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International Monetary Fund. Asia and Pacific Dept

2017 Article IV Consultation-Press Release; Staff Report; and Statement by the Executive Director for the Federated States of Micronesia

International Monetary Fund

The authorities have made solid progress in rebuilding institutions and implementing sound economic policies, although huge challenges still remain. The IMF has been providing extensive policy advice and technical assistance to the authorities. With the help of the international community, the authorities have made impressive strides in rebuilding institutions and implementing sound economic policies. The economic recovery is strong, but comes from a very low level. Preliminary data suggest that expenditures were again off to a slow start in 2003/04.

International Monetary Fund
The Joint Staff Advisory Note report assesses that Maldives has achieved notable development progress through sound macroeconomic management, tourism development, and public service provision improvement under the Poverty Reduction Strategy Paper (PRSP). Executive Directors emphasized the need to strengthen the fiscal policy framework, develop institutions, implement structural reforms and a realistic budget to mitigating risks, and ensure macroeconomic stability. Directors welcomed the Seventh National Development Plan, the new Poverty Reduction Strategy Paper, and stressed the need for significant efforts to ensure the successful implementation of the economic development program.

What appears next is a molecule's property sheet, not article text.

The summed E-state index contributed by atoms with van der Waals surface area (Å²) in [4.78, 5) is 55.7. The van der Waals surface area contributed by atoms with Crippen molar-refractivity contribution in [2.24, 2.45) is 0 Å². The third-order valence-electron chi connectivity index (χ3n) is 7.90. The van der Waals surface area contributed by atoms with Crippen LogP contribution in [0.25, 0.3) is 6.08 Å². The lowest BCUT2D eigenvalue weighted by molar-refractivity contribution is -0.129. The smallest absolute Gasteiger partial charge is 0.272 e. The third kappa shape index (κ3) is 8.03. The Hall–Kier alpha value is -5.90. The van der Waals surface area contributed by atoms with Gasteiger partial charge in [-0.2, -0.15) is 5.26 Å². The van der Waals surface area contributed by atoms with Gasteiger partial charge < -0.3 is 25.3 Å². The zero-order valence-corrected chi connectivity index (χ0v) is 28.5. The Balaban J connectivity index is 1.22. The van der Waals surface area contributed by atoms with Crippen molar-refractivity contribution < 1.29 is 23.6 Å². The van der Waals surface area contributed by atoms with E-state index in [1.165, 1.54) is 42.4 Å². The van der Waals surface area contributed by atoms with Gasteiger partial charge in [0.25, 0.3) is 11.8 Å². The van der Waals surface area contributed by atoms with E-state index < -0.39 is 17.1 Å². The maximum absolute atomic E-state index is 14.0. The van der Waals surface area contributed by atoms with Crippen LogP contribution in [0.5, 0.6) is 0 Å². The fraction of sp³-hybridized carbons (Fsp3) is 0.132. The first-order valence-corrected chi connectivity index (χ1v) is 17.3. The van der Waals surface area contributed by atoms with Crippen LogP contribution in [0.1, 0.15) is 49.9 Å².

International Monetary Fund
Sri Lanka’s 2005 Article IV Consultation reports that the fiscal deficit exceeded budget targets, and with a significant amount of government financing provided by the central bank, the growth in monetary aggregates increased, contributing to higher inflation. The near-term economic outlook is to a large extent shaped by the post-tsunami reconstruction effort. Reconstruction and a quick rebound in tourism should maintain growth momentum, but demand pressures and fuel price adjustments are expected to keep inflation in double digits.
International Monetary Fund. Asia and Pacific Dept
This 2017 Article IV Consultation highlights that the Micronesian economy continued its gradual recovery in fiscal year 2016 (ending September 30), after three years of contraction during 2012–14. Real GDP is estimated to have grown by 3.0 percent in 2016, driven by increased construction activity related to infrastructure projects. Consumer prices remained broadly stable. The fiscal balance recorded an estimated surplus of 9 percent of GDP, after another year of strong revenues from fishing license fees. In 2017, growth is expected to moderate to 2 percent, as the recovery continues at a slower pace. Despite the recovery, risks are tilted to the downside beyond the near term.
International Monetary Fund
The floods in Pakistan are a natural disaster of massive proportions. The overall impact will critically depend on how the floods will affect agricultural output along the Indus and its tributaries. The Pakistani authorities request financial assistance under the IMF policy for Emergency Natural Disaster Assistance (ENDA). Based on these developments, prior to the floods, IMF staff had projected a GDP growth rate of 4¼ percent and an annual inflation rate of 11.5 percent for 2010/2011. The economic outlook has deteriorated sharply as a result of the floods.
International Monetary Fund
This paper reviews the joint advice of the staffs of the World Bank and the International Monetary Fund on the Interim Poverty Reduction Strategy Paper (I-PRSP). This I-PRSP outlines the main areas envisaged to reduce poverty and the measures for the implementation of the full Poverty Reduction Strategy (PRS). The full PRSP could improve on the I-PRSP by building on its strength of inclusiveness, strengthening its policy focus, including the link between policy and resource use, and elaborating a clear framework for the coordination and monitoring of the strategy.